I know I’ve been talking quite a lot about the Paris Metro as of late. However, I don’t want to leave the New York City Subway out of my discussions, as there’s much to talk about on that system. Particularly, I will be speaking of news that the New York City MTA will be, for the first time in the agency’s history, reopening a previously closed subway station.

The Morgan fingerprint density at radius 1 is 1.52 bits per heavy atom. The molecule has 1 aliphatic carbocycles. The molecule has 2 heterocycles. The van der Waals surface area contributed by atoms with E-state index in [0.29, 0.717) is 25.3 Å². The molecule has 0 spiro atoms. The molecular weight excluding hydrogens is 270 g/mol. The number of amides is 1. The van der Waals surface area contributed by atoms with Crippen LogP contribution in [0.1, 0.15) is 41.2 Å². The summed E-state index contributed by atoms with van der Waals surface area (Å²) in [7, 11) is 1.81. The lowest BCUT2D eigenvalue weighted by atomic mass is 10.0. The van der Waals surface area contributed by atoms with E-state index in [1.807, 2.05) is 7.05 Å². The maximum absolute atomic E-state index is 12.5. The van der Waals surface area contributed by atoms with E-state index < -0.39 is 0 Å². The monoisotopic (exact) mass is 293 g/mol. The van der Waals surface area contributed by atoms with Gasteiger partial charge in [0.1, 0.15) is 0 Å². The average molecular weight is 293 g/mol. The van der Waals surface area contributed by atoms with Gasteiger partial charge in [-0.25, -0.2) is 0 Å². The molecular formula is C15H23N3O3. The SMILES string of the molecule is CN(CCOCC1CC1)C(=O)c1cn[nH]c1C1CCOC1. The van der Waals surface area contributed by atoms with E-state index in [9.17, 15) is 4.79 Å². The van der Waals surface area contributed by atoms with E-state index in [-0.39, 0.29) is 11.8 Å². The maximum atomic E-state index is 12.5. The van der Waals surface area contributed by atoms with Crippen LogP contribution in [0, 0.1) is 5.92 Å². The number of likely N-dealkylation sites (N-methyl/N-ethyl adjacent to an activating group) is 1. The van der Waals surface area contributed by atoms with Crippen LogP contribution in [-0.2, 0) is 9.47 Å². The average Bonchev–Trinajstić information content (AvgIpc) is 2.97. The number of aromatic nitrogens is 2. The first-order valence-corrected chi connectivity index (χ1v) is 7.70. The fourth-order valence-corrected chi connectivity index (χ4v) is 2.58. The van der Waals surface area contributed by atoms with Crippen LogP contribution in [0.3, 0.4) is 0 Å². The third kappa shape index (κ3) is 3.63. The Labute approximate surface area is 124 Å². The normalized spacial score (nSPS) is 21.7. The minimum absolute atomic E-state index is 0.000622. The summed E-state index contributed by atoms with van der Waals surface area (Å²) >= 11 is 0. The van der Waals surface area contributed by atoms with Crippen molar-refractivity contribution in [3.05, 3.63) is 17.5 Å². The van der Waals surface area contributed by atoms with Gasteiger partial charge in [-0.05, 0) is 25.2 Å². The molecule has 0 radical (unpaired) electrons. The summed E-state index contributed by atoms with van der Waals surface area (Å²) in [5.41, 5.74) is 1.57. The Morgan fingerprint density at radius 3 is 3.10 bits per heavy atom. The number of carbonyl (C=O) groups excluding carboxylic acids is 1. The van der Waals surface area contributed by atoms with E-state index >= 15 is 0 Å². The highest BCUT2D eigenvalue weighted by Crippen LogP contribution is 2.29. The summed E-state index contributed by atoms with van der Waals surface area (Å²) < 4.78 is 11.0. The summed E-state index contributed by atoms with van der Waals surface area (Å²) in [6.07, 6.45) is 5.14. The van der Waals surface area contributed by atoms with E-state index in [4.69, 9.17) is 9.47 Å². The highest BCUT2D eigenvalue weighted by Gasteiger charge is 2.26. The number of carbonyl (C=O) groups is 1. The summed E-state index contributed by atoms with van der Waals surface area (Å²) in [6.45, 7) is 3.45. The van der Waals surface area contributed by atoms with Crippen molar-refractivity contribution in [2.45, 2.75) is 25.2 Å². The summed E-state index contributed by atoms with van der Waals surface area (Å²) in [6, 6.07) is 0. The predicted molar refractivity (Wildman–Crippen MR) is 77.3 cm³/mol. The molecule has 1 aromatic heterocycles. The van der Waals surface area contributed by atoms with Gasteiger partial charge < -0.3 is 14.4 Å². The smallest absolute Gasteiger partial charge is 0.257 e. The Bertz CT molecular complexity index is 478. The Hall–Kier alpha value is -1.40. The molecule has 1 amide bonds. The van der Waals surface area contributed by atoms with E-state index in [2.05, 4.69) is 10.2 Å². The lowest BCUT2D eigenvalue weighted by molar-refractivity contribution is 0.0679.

During the lifetime of a subway system, many stations may permanently be closed to passengers for a variety of reasons. Common reasons include: the distance of the station in comparison to adjacent stations (stations too close to each other), cost of maintaining the station (too expensive to maintain and keep open), and the design of the station (either the station is obsolete or too oddball to keep open). In any case, once a subway station is permanently closed to passengers, passenger access will be permanently sealed and trains will simply pass through the corridor without stopping.